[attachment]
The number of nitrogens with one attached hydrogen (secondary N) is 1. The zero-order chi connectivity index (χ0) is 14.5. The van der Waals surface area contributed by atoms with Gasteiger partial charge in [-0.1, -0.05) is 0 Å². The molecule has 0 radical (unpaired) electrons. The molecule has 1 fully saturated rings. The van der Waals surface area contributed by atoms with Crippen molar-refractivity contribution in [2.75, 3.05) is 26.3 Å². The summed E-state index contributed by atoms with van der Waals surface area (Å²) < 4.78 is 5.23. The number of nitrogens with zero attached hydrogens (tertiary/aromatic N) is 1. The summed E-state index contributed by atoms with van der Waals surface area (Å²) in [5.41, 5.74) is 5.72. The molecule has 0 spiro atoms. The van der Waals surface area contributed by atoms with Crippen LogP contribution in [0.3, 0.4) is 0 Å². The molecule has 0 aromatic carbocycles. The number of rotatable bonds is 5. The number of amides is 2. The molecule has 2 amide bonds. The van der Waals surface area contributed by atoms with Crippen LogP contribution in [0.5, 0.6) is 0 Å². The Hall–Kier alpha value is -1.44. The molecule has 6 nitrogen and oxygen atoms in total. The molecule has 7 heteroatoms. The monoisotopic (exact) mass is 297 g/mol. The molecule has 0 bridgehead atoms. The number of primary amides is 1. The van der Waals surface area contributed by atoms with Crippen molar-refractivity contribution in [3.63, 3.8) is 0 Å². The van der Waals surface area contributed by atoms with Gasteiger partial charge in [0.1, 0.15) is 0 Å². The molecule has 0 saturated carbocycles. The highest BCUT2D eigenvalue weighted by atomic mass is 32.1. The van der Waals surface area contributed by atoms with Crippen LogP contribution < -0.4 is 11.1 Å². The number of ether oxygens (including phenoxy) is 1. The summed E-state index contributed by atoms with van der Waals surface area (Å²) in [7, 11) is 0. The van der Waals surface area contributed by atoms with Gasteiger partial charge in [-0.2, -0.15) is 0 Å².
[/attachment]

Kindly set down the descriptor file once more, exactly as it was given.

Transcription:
The number of nitrogens with one attached hydrogen (secondary N) is 1. The zero-order chi connectivity index (χ0) is 14.5. The van der Waals surface area contributed by atoms with Gasteiger partial charge in [-0.1, -0.05) is 0 Å². The molecule has 0 radical (unpaired) electrons. The molecule has 1 fully saturated rings. The van der Waals surface area contributed by atoms with Crippen molar-refractivity contribution in [2.75, 3.05) is 26.3 Å². The summed E-state index contributed by atoms with van der Waals surface area (Å²) < 4.78 is 5.23. The number of nitrogens with zero attached hydrogens (tertiary/aromatic N) is 1. The summed E-state index contributed by atoms with van der Waals surface area (Å²) in [5.41, 5.74) is 5.72. The molecule has 0 spiro atoms. The van der Waals surface area contributed by atoms with Crippen LogP contribution in [0.3, 0.4) is 0 Å². The molecule has 0 aromatic carbocycles. The number of rotatable bonds is 5. The number of amides is 2. The molecule has 2 amide bonds. The van der Waals surface area contributed by atoms with Crippen LogP contribution in [0.5, 0.6) is 0 Å². The Hall–Kier alpha value is -1.44. The molecule has 6 nitrogen and oxygen atoms in total. The molecule has 7 heteroatoms. The monoisotopic (exact) mass is 297 g/mol. The molecule has 0 bridgehead atoms. The number of primary amides is 1. The van der Waals surface area contributed by atoms with Crippen molar-refractivity contribution in [3.63, 3.8) is 0 Å². The van der Waals surface area contributed by atoms with Gasteiger partial charge in [0.1, 0.15) is 0 Å². The molecule has 0 saturated carbocycles. The highest BCUT2D eigenvalue weighted by atomic mass is 32.1. The van der Waals surface area contributed by atoms with Crippen LogP contribution < -0.4 is 11.1 Å². The number of ether oxygens (including phenoxy) is 1. The summed E-state index contributed by atoms with van der Waals surface area (Å²) in [7, 11) is 0. The van der Waals surface area contributed by atoms with Gasteiger partial charge in [-0.2, -0.15) is 0 Å².